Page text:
Boeing is about to begin environmental tests on a new composite fuel tank for rockets.

Please consider donating to Behind the Black, by giving either a one-time contribution or a regular subscription, as outlined in the tip jar to the right or below. Your support will allow me to continue covering science and culture as I have for the past twenty years, independent and free from any outside influence.

The competition heats up: Boeing is about to begin environmental tests on a new composite fuel tank for rockets.

Tanks made of composite materials have been a dream of space engineers for decades. Lockheed Martin tried to build them for the X-33, and their failure was essentially what killed that spacecraft. If Boeing is successful here and the composite tanks can then be put into a variety of launch rockets, the savings in weight will lower the cost of getting payloads to orbit significantly.



  • I have the privilege to work at Boeing Tukwila and witness some composite work underway there. Proud to have contributed to these efforts. Let’s hope these efforts bear fruit!

  • More thoughts

    I would hope the state-of-the-art on composite structures would dramatically improve, especially since the Dreamliner has significant composite structures.

    LM had a rather challenging task since the LH2 tank for the X-33 had multiple lobes, which only increased the complexity. Turns out the Al-Li equivalent tank did work and was lighter than the composite version.

  • Kelly Starks

    There have been composite fuel tanks before, and there’s no reason I can think of to think they would have a impact on cost?

    Agree about the X-33’s multiple lobe tank design made it unsuitable for composites, and it would require a huge autoclave for the better composite materials. Given NASA (and the market) has assured them there was no interest in production vehicles of that type, they were not interested in eating the cost for a big autoclave, for composite tanks that would just add weight compared to the Al-Li equivalent tank. The cheaper composite didn’t work, and NASA used it as a excuse to kill the program and argue the prohram proved SSTO’s and RLV’s were technically impossible.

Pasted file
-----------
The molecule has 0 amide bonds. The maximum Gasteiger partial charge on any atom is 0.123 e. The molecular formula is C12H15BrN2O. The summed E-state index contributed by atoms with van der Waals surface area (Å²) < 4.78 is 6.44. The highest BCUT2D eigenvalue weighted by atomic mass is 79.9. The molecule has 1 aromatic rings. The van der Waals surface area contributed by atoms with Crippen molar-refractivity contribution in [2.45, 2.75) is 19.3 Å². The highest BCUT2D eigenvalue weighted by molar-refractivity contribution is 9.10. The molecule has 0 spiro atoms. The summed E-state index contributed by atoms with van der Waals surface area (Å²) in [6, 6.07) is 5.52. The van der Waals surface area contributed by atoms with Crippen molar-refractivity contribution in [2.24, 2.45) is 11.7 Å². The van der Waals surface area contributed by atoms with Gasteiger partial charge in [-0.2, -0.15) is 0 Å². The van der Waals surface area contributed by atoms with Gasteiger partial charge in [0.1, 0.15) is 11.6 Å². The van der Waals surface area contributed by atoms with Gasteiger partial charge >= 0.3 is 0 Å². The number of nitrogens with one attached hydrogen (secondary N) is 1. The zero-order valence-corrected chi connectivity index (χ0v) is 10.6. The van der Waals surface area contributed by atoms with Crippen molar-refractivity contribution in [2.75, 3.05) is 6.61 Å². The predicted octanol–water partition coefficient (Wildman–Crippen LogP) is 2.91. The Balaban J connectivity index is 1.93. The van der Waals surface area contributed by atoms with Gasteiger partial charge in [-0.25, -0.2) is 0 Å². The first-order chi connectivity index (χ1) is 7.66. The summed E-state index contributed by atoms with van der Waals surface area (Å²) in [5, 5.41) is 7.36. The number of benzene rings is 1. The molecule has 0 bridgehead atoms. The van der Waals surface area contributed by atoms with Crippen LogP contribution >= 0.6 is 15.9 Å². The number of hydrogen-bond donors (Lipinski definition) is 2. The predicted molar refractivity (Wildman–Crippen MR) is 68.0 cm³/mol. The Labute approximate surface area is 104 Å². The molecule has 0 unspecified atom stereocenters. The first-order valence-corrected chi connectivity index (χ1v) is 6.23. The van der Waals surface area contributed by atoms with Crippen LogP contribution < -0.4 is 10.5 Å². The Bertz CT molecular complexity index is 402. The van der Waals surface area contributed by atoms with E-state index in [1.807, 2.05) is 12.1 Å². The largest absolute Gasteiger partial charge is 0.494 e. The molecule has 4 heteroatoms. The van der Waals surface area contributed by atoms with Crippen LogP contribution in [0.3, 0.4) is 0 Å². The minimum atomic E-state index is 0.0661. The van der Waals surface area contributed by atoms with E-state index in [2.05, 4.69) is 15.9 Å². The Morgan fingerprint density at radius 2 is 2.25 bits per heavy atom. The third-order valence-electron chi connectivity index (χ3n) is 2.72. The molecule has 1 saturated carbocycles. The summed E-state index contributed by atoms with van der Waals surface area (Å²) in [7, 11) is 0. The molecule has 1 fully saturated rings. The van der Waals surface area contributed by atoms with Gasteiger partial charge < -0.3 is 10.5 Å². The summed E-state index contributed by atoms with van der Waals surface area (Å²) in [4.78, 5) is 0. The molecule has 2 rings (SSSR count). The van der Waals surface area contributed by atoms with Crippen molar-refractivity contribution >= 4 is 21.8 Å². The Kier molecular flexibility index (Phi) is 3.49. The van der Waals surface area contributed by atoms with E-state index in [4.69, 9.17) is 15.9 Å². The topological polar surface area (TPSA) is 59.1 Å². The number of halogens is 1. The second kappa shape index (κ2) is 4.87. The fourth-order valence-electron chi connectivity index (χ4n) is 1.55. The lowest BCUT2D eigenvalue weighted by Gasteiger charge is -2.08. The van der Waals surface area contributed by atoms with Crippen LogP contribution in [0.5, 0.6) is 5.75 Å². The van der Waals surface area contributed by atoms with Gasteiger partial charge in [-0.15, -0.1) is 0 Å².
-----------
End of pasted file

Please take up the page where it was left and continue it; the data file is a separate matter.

• S Cooper

    The X-33 like too many programs was never intended to build a ship. It’s purpose was to provide a nifty painting of a ship that the politicians could brag about and get camera time, and then cut the budget when the cameras had moved on. They didn’t really need engineers, all they needed was an art department. I don’t know if it is a result of budget cuts or the artists are bored and just mailing it in but I was disappointed by the art for the SLS. All they did was cut and paste a pair of Shuttle SRBs onto a Saturn 5.

  • I think the reason you (and the artists) were bored with the SLS artwork is that we all know it is a complete lie, that these images are not of what will be but of what will never happen.

  • In the late ’90’s I worked for an engineering company that did work at various Boeing plants in the Seattle area. I’d sometimes find myself watching the manufacturing processes rather than doing my work. Fascinating stuff.

  • Kelly Starks

    > The X-33 like too many programs was never intended to build a ship. …..

    Worse then that. Oh NASA was Ok if it resulted in a little X-craft, but went nuts when L/M offered to skip their fees and just go ahead and develop a fully functional production prototype VentureStar shuttle. CATS is a near death sentence for NASA, and they made it very clear they would NEVER except such a thing or support it.

    As for why Constellation/SLS looks so much like Apollo’s capsule and Sat-V’s in illustrations, is become that’s whats its designed for, to look like Apollo era gear. The high cost and nostalgia (hopefully generating more public enthusiasm and support ) of Apollo was the primary goal. Shuttles routine operation, and potentially low cost abilities, were seen by Griffin as a major threat to voter support for NASA. Constellation/SLS was the solution. Few spectacular launches, far higher costs to distribute among voter blocks, etc.

    The publics reaction to the Apollo like illustrations was a universal yawn. No doubt a shock to Griffin.


  • Kelly Starks

    Come to think of Mars 1 just a pretty picture to scam folks for money? You certainly couldn’t possibly do what they are outlining as their plan, or what is illustrated.

    Oh well, as long as you get good “wallpaper” shots for PC desktops.


Leave a Reply

Your email address will not be published. Required fields are marked *